According to film critic Samm Deighan, whose commentary is available on Third Window Films’ new four-film box set Nobuhiko Obayashi’s 80’s Kadokawa Years, the success of the film inspired a wave of Japanese tourism to the island of New Caledonia. It’s easy to see why.

The Funeral (Juzo Itami, 1984)

In an idyllic countryside village full of green foliage and rustic dwellings, a stubborn old man returns from a routine hospital check-up. As delicious grilled fish and avocados are prepared in the kitchen, a score of haunting strings (the work of Jôji Yuasa, known for his work on 1969 classic Funeral Parade of Roses) creeps into the audio field. This gentle introduction is then brought to a swift end as the Amamiya family patriarch dies unexpectedly. This is a film about the preparations for his funeral.

The legendary Juzo Itami is on fine form in his sumptuous feature directorial debut, deftly transitioning from heart-warming to hilarious as the various factions of the Amamiya family cope with the absurdities of funeral organisation against a backdrop of rich scenery and warm colours. Delicate shot composition and consistent charm elevate the production from start to finish. And in its best moments, The Funeral is also laugh-out-loud funny — such as in scenes where mourners study a bizarre instructional video on how to offer condolences; or when a photographer encourages them to “try to look bereaved” as they pose beside the coffin.

Today, of course, The Funeral is overshadowed by Itami’s 1985 follow-up — his international breakthrough, the cult classic “ramen western” Tampopo. But with five Japanese Academy Awards including Best Director and Best Film won for his debut, The Funeral deserves much recognition in itself.

To Sleep So As To Dream (Kaizo Hayashi, 1986)

Director Kaizo Hayashi was just 27 years old when he directed this brilliant debut feature — which played at Venice and received widespread critical acclaim, but has otherwise been largely forgotten in the West until Arrow’s 2022 re-release.

The concept is bulletproof: a private eye and his hapless sidekick are hired to track down a missing woman via a series of obscure clues. But this isn’t just a fun twist on classic noir, it’s a wonderful and unique love letter to silent cinema built on black-and-white images, an enchanting, dreamy score and a near total lack of spoken dialogue (communication between characters is depicted through inter-titles).

The intelligent sound design, fun physical acting and impressionistic lighting further ensure that every shot is full of character, while the larger-than-life art direction (the work of Seijun Suzuki collaborator Takeo Kimura) combines strange contraptions, amusement park sideshows and an abundance of hard-boiled (get it?) eggs. These surreal charms and striking aesthetics bare notable parallels with the works of Jean Pierre-Jeunet and Marc Caro — most notably the post-apocalyptic black comedy Delicatessen, released five years later.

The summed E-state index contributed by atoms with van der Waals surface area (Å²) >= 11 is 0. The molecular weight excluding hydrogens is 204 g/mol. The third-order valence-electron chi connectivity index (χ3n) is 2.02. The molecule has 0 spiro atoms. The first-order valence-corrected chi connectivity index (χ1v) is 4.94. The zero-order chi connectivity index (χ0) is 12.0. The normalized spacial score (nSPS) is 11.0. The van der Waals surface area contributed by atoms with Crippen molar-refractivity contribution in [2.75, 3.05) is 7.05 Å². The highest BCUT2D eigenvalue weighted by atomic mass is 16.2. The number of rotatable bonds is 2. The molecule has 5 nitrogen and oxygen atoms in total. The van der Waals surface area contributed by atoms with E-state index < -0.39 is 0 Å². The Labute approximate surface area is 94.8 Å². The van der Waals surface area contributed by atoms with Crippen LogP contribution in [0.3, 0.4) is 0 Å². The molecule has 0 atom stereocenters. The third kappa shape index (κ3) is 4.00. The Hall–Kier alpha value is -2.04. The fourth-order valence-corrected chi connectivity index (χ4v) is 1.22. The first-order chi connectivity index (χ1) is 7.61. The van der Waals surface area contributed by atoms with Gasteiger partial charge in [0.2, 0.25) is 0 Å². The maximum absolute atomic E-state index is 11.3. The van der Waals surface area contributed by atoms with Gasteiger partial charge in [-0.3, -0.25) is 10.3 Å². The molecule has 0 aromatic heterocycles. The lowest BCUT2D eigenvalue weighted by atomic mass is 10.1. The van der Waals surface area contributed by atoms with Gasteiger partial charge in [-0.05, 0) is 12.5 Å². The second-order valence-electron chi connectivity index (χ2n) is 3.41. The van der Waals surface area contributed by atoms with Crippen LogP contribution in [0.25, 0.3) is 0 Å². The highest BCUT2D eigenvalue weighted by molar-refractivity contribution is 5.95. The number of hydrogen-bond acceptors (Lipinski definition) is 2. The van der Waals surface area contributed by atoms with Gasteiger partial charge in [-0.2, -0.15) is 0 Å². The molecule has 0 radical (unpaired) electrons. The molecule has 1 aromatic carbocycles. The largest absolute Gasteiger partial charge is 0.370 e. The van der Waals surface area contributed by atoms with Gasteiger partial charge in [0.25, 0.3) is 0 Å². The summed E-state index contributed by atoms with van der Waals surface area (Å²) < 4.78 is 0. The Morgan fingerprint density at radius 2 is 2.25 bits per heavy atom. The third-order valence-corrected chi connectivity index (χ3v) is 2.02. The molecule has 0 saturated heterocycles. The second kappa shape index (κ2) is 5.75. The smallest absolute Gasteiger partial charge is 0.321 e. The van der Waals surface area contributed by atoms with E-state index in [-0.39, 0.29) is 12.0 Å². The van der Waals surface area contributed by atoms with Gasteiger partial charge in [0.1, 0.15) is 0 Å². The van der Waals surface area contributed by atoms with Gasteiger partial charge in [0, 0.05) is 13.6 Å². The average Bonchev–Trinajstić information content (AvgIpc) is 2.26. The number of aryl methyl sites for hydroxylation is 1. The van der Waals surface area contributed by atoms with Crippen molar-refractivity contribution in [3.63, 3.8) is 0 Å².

Zegen (Shohei Imamura, 1987)

Japanese cinema in the ‘80s wasn’t without international success, despite its reputation during this period. While great filmmakers like Akira Kurosawa and Nagisa Ōshima were forced to partner with international collaborators in order to finance their works or evade censorship, the results were hugely successful in maintaining Japan’s reputation for excellence. Ran (1985) was nominated for four Oscars, and won one; Merry Christmas Mr. Lawrence starred David Bowie, and competed for the Palme d’Or at Cannes.

Arguably the most successful of the Japanese greats during this period, though, was New Wave filmmaker Shôhei Imamura. He received three Palme d’Or nominations throughout the decade, winning one for his beautiful and devastating remake of Keisuke Kinoshita’s The Ballad of Narayama (1983), as well as a Jury Prize, and a Technical Grand Prize for the harrowing Hiroshima drama Black Rain (1989). The middle entry of this reputable trilogy of works, though, is largely overlooked. Nonetheless, Zegen is arguably the most outwardly entertaining of Imamura’s ‘80s works, offering resplendent cinematography built on eye-popping colours, as well as fine set design and costumes in its depiction of early 1900s East Asia.

It’s the story of an emigrating Japanese sailor who unexpectedly finds himself establishing leading a prostitution empire after landing in Hong Kong, and it stars the great Ken Ogata as leading man — just two years after he’d delivered an incredible turn as the controversial, radicalised author Yujio Mishima in Paul Schrader’s 1985 biopic, Mishima. Contemporary viewers will find some parallels with the Apple TV+ drama Pachinko, which deals with similar themes and subject matter during the time of the Japanese occupation of Korea in the pre-war period.

James Balmont

James Balmont

Writer and expert

James Balmont is a freelance journalist based in London, whose work has been published by The Guardian, BBC Culture, Sight & Sound and more. He specialises in coverage of contemporary East Asian cinema, and has previously worked as a music reporter for outlets including NME and Crack Magazine.